Have you had the "baby" conversation with your mate?

I didn’t know my first husband didn’t want children until we were well into our marriage. He seemed good with other people’s children. I assumed he’d be great with our own. But I was wrong. He kept wanting to put it off until he finally admitted he didn’t want kids at all. By then, our marriage was shot anyway so we didn’t talk much about it. We should have talked about it before we got married, but we never did.

With my second husband, we talked around the issue of having children but never addressed it head-on. He had had a vasectomy and he told me didn’t want to add any more kids to the three he already had, but did I believe him? No. Did I stand up for my right to be a mom? I did not.

All too often, we fail to have one of the most important conversations we should have with our mates. We might not agree on whether to have children, but at least we need to be honest about it. I think if I had really pushed, I might be a mother today. But I never straight out said, “I want children. This is important to me. I will be devastated if I never become a mother.”

Sometimes we’re afraid to push, for fear our partner will get angry and break up with us. But if you can’t talk about such an important topic, how good is that relationship anyway? Now, don’t bring it up on the first date, but if you’ve been together a while, it’s time to have the baby talk.

For this conversation to succeed, we have to know what we want. Is not having children a deal-breaker, or can you live with it? How strongly does your partner feel about it? Why does he think he doesn’t want kids?

All too often, I see couples who find themselves in a miserable place because they didn’t work this out before it was too late. I know it’s hard to bring it up. But try it. Maybe you could say something like, “I always wanted to have a little girl.” See what he says, then follow up. Make sure you both are clear on this all-too-important issue. Sooner or later, it will harm your relationship if you don’t.

We’ve got to talk about it

I wound up childless because I didn’t have THE CONVERSATION with my husbands-to-be before we got married. I did not tell them I definitely wanted children and make sure they wanted them, too. I just assumed. It’s always a bad idea to assume anything. You might be wrong.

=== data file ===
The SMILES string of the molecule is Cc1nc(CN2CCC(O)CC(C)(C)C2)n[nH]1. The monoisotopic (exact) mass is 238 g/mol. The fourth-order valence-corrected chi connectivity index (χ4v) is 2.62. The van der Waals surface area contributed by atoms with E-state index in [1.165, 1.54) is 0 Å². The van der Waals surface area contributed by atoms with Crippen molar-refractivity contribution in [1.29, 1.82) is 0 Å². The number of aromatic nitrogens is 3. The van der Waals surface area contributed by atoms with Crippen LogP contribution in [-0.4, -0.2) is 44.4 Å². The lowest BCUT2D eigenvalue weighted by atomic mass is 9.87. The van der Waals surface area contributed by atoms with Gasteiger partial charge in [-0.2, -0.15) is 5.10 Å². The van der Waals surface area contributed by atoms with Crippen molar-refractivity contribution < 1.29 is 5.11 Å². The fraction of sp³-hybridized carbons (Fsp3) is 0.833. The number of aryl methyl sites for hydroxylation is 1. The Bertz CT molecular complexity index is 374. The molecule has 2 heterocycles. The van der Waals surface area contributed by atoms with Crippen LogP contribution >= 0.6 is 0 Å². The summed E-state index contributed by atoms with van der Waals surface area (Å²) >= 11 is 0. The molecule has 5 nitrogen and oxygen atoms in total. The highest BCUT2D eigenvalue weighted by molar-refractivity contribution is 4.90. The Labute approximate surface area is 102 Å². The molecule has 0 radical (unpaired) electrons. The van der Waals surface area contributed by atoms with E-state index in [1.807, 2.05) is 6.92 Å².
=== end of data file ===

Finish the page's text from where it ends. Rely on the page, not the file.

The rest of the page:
I get lots of e-mails these days from women, and a few men, who are in the same position. They thought they’d have children. They married or entered long-time partnerships, discovering later that their mates did not share their desire for offspring. I have heard stories of hidden vasectomies, forced abortions, and, most often, partners who just refused to discuss having children. My friends, if they refuse to talk about it, they are probably also going to refuse to parent–or maybe they have concerns that can be worked out. You’ll never know for sure if you don’t put it in words.

In my own situation, I have come to realize that if I had communicated how important it was for me to have children, my husband would have cooperated. Yes, he said he didn’t want more children, and I know he meant it, but I also know after all these years, that he loved me enough to do it to make me happy. I didn’t say the words. I was afraid I’d lose him.

We also need to talk about it with our friends and relatives. One man recently told me he’s afraid to say anything to his childless friends about the fact that he has children and they don’t. That’s how friendships end and the world divides into parents and non-parents. Sometimes it hurts not to have children. Let your friends know that, but know they don’t have to hide their kids from you either. Talk about it. It will make life a lot easier.